rest in peace

Tonight, at about 7pm, I was walking through central London to meet my brother and cousins for dinner. When I got to Leicester Square, I couldn’t move for the crowds, and I realised I had accidentally stumbled across the London premiere of the new Mandela film, “Long Walk to Freedom”. Nelson Mandela’s daughter, Zindzi Mandela, was in attendance, as were Prince William and Kate. Little did anyone know that by the time the film had ended, the news would have broken that Mr Mandela had passed away.

We heard the news a couple of hours later, as we were finishing our dinner. When I checked Facebook and Twitter, almost every status and tweet was about Nelson Mandela.

It goes without saying, but he really was an extraordinary man. He spent 27 years in prison, which is as long as I have been alive. I can’t even begin to comprehend how that must feel, particularly for someone who has done nothing wrong. He spent all that time behind bars, and yet he didn’t let it break his spirit. He went on to become South Africa’s first black president, just a few short years after the end of apartheid.

When I was 15, I visited South Africa with my family. It was the most beautiful country I had ever been to, with breathtaking mountain scenery, vineyards, endless coastline and penguins on the beach in the middle of summer. We had an incredible time, but it was clear that the country still had a lot of problems, and a long way to go in achieving true equality. We still heard racist remarks from white people, which came across oddly, as though there was no real malice behind what they were saying, but that certain ideas were deeply ingrained. Some prejudices can take generations to shift. There were also the miles and miles of slums by the side of the motorway, filled with refugees from Zimbabwe and Mozambique. Yet, despite its obvious flaws, South Africa felt like a country on the mend, brimming with hope and optimism.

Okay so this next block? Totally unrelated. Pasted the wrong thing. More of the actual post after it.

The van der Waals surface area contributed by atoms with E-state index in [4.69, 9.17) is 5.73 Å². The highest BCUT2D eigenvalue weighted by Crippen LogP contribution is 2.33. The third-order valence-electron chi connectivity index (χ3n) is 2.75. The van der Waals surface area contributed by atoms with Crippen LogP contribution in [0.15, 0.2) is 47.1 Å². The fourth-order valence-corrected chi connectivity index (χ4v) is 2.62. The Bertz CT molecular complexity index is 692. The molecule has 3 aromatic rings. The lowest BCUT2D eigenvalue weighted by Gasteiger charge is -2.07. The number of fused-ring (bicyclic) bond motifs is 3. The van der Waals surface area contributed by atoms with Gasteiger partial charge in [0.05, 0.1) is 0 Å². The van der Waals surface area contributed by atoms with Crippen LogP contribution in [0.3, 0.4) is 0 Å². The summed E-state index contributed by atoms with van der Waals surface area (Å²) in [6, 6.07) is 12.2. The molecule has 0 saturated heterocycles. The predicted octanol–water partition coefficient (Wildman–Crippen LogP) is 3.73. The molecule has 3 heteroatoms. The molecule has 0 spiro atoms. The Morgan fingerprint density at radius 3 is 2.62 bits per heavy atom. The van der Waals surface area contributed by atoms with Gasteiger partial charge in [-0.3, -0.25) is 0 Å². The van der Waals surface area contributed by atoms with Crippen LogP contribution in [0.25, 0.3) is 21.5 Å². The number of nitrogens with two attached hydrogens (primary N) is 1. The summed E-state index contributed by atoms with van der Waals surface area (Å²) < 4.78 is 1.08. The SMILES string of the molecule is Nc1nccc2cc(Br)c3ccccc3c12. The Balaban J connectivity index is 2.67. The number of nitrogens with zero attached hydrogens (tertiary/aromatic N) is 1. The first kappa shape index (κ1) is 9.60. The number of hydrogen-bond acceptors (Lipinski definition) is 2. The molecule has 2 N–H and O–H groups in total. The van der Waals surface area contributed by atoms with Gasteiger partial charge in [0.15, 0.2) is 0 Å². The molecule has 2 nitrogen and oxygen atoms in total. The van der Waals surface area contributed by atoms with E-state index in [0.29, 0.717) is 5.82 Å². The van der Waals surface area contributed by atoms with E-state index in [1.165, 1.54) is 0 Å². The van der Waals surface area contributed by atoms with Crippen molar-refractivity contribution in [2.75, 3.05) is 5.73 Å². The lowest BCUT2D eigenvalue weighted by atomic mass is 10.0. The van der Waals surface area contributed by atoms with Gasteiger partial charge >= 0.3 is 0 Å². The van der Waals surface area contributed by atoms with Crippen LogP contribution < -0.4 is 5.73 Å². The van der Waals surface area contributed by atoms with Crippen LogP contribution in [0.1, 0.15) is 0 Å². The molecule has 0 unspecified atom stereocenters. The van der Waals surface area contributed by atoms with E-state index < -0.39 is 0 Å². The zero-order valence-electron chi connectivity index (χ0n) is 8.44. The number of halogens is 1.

During our trip we took the boat to Robben Island, and visited the prison where Mandela was held in captivity. Our tour guide was an elderly black man, and, as it turned out, a former prisoner himself. When my little brother asked, “Did you ever meet Nelson Mandela?” he chuckled and said, “Meet him? I used to play chess with him… right over there!”

I don’t have the words to pay tribute to such a great man, but it would be wrong not to mention his passing. I’m inclined to think it was a rather lovely twist of fate that the London premiere was taking place at the time of his death, and that so many people were thinking of him as he departed this world. However, I hope that whoever was responsible for breaking the news to his daughter did so with sensitivity and discretion, and helped her find a moment of privacy, away from the prying eyes of the press.

Rest in peace, Nelson Mandela. Your lifelong fight for freedom and equality changed the world. You were brave, inspirational, and a true leader who will never be forgotten.


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